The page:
Earlier this year, the Internal Revenue Service (“IRS”) announced a correction program, IRS Notice 2010-6, for documentary errors in deferred compensation arrangements subject to Internal Revenue Code Section 409A (“409A”). A program for operational errors was announced in late 2008 as Notice 2008-113.
409A establishes strict guidelines that govern the documentation and operation of deferred compensation. 409A covers numerous types of pay arrangements in addition to traditional deferred compensation plans, such as employment agreements, change-in-control arrangements, phantom equity awards, deferred incentive awards, and certain severance agreements. The IRS correction programs are intended to provide some relief from penalties imposed on an employee who is covered by a noncompliant plan or agreement.
More guidance on the IRS’s interpretation of 409A has become available since the original deadline for bringing plans into compliance. The correction programs themselves illustrate IRS views on 409A implementation. Thus, even arrangements previously amended for 409A compliance can benefit from year-end review.
Document review and correction of any errors by the end of 2010 is valuable under Notice 2010-6. Some advantages apply through 2011, as well.
- Correction During 2010. Certain corrections during 2010 are exempt from income inclusion and penalty taxes that otherwise could be required under Notice 2010-6 for later-year corrections. Related operational errors also must be corrected in 2010 for this relief.
- Plans Adopted During 2010. For plans adopted in 2010, relief from otherwise-applicable income inclusion and penalty taxes is available if the correction is made during 2010 or, if later, the 15th day of the third month after adoption. Operational failures also must be corrected. This rule applies generally to new plans and is effective beyond 2010.
- Plans “Linked” to a Qualified or Another Nonqualified Plan - 2010 or 2011. “Linked” plans are plans where the benefit under one arrangement affects the amount deferred or payment timing under a second arrangement. Plans amended in 2010 or 2011 to correct errors arising from linked plan status and operation will be treated as having been in documentary compliance since January 1, 2009. Operations must be conformed to the amended documents in accordance with the IRS operational errors correction program.
- “Under IRS Examination” Restrictions - Advantage for 2010 or 2011. Another advantage of prompt correction is that the IRS programs generally are not available to a participant where either the participant’s or the employer’s tax return is under IRS examination for any year in which the 409A error existed. In the employer’s case, a return is under examination for this purpose if the employer has been notified in writing that nonqualified deferred compensation is an issue under consideration. For corrections made by the end of 2011, a more limited definition of “under examination” is applied, i.e., the specific document failure must have been identified by the IRS.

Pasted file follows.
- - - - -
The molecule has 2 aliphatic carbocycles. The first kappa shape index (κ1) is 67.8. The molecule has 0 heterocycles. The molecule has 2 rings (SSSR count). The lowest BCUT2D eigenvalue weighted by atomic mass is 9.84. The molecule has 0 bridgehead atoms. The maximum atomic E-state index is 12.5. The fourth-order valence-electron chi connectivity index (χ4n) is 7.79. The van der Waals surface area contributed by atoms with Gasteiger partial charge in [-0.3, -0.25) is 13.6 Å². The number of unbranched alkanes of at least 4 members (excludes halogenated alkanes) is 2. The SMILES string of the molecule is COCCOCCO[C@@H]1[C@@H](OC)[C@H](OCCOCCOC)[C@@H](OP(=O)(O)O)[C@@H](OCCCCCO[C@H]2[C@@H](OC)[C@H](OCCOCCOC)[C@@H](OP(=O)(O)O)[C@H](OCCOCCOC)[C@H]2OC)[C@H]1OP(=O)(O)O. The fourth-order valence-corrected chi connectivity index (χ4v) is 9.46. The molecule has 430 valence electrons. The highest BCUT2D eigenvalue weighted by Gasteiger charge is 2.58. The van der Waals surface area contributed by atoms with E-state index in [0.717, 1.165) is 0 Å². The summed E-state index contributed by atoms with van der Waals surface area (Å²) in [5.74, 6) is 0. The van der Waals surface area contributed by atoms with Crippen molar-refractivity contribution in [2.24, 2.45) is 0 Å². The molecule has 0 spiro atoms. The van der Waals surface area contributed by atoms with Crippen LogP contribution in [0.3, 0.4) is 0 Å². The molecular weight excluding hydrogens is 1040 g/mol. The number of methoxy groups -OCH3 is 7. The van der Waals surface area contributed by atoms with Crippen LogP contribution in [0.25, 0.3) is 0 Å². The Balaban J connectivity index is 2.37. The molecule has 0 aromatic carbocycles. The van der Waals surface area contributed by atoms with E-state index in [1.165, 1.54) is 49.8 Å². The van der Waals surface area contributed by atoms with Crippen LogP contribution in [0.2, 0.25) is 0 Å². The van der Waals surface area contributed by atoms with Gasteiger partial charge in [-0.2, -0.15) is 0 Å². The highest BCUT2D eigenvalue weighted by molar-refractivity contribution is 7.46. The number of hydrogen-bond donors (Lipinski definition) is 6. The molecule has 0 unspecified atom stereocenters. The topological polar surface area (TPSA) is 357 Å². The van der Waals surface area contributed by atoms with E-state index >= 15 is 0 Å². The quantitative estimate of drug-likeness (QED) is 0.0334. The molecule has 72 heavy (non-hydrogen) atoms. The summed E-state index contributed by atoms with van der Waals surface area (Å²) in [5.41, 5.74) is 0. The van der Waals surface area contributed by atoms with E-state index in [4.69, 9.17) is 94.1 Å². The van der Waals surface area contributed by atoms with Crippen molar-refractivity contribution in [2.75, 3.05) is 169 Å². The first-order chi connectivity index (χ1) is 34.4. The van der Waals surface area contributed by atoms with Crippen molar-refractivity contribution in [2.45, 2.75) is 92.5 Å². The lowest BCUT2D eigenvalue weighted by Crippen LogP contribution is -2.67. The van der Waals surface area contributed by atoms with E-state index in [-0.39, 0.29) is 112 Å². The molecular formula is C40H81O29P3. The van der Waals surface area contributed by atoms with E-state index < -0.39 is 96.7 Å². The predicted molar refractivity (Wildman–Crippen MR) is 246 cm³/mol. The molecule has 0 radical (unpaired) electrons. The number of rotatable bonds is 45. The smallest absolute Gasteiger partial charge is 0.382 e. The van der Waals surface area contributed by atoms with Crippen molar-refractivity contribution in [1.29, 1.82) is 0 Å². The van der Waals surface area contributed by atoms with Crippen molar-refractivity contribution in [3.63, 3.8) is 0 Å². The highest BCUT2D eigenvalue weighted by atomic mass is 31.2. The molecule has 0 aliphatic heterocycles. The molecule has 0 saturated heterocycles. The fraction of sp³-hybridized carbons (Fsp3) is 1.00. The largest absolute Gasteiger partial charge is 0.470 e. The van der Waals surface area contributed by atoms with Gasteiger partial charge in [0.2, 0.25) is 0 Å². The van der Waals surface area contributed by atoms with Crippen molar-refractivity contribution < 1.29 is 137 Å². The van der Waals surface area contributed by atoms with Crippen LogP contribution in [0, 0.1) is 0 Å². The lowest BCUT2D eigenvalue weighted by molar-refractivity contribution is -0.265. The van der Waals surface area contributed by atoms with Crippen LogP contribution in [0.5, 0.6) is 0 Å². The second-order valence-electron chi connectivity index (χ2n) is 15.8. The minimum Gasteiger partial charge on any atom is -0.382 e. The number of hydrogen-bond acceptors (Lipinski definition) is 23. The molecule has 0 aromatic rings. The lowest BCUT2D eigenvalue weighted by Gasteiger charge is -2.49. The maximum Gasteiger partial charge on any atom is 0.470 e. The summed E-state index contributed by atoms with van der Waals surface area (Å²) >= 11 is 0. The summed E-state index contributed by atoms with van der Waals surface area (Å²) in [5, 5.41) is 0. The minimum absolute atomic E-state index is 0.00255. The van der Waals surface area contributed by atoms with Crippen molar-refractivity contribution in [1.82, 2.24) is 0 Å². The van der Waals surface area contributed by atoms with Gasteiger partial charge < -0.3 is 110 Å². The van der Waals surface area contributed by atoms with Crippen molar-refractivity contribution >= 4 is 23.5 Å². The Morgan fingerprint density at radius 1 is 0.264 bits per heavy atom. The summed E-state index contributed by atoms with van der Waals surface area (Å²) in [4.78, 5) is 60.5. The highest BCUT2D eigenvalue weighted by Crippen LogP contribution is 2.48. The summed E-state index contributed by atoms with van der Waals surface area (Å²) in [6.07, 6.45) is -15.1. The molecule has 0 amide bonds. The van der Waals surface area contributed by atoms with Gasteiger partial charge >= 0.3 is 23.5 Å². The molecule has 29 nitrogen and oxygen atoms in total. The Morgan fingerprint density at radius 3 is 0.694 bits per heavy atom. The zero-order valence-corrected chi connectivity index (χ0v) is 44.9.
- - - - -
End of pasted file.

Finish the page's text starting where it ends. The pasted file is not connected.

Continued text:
- Amounts Not Vested During 2010. Employers may be able to make corrections during 2010 outside of the IRS correction process with respect to benefits that remain unvested at the end of 2010. This type of correction can be highly beneficial, as it sometimes can be done through amendment and does not involve information reporting requirements described below. It cannot be used as an indirect method for making late deferral elections or systematically avoiding compliance. This type of correction may be well-suited for change-in-control benefits, severance benefits and other benefits with deferred vesting schedules. This approach is based on proposed income inclusion regulations under 409A. Its availability in a given situation or for future tax years requires consideration of a number of issues.
- Limiting Post-Correction Exposure. Additional income taxes, penalties and interest under 409A may be assessed for each year in which an operational or documentary error exists. Correcting errors through amendment or improved administration - even outside of the IRS’s formal programs - should reduce the risk of assessments related to those errors for post-correction tax years.
Most of the relief under the IRS correction programs is conditioned on information reporting to the IRS and to affected employees regarding the 409A error. In some cases, all documents with substantially similar errors must be corrected. Other conditions also may apply, depending on the error at issue. Understandably, these requirements are factors that must be balanced against the benefit that comes from using the IRS correction programs.
Whether pursuant to or outside of formal IRS correction programs, periodic review and prompt correction of deferred compensation arrangements go a long way toward enhancing 409A compliance. The IRS programs address many documentary and administrative issues in addition to those described above, and varying correction methods and consequences apply to different categories of errors.
IRS Circular 230 Disclosure. To comply with requirements imposed by the IRS, we inform you that any tax advice contained in this communication was not intended or written to be used, and cannot be used, for the purpose of (i) avoiding penalties under the Internal Revenue Code or (ii) promoting, marketing or recommending to another party any transaction or matter addressed herein.